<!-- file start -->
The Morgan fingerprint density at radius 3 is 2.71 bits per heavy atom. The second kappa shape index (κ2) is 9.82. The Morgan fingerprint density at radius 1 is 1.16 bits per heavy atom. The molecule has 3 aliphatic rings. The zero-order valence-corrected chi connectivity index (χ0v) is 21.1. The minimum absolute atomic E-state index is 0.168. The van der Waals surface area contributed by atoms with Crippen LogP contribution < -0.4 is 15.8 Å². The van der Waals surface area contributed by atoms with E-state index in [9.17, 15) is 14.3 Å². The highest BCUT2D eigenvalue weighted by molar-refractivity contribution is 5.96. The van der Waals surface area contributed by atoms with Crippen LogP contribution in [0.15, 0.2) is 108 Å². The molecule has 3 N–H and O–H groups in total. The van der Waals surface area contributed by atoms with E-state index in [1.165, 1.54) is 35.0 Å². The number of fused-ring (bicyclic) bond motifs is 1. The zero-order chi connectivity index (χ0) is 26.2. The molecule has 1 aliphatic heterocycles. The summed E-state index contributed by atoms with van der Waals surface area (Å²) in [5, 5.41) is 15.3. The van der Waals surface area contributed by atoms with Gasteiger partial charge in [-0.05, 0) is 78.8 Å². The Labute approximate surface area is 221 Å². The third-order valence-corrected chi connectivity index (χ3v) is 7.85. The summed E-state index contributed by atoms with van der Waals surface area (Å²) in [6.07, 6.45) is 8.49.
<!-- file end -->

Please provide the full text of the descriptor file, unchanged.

The Morgan fingerprint density at radius 3 is 2.71 bits per heavy atom. The second kappa shape index (κ2) is 9.82. The Morgan fingerprint density at radius 1 is 1.16 bits per heavy atom. The molecule has 3 aliphatic rings. The zero-order valence-corrected chi connectivity index (χ0v) is 21.1. The minimum absolute atomic E-state index is 0.168. The van der Waals surface area contributed by atoms with Crippen LogP contribution < -0.4 is 15.8 Å². The van der Waals surface area contributed by atoms with E-state index in [9.17, 15) is 14.3 Å². The highest BCUT2D eigenvalue weighted by molar-refractivity contribution is 5.96. The van der Waals surface area contributed by atoms with Crippen LogP contribution in [0.15, 0.2) is 108 Å². The molecule has 3 N–H and O–H groups in total. The van der Waals surface area contributed by atoms with E-state index in [1.165, 1.54) is 35.0 Å². The number of fused-ring (bicyclic) bond motifs is 1. The zero-order chi connectivity index (χ0) is 26.2. The molecule has 1 aliphatic heterocycles. The summed E-state index contributed by atoms with van der Waals surface area (Å²) in [5, 5.41) is 15.3. The van der Waals surface area contributed by atoms with Gasteiger partial charge in [-0.05, 0) is 78.8 Å². The Labute approximate surface area is 221 Å². The third-order valence-corrected chi connectivity index (χ3v) is 7.85. The summed E-state index contributed by atoms with van der Waals surface area (Å²) in [6.07, 6.45) is 8.49.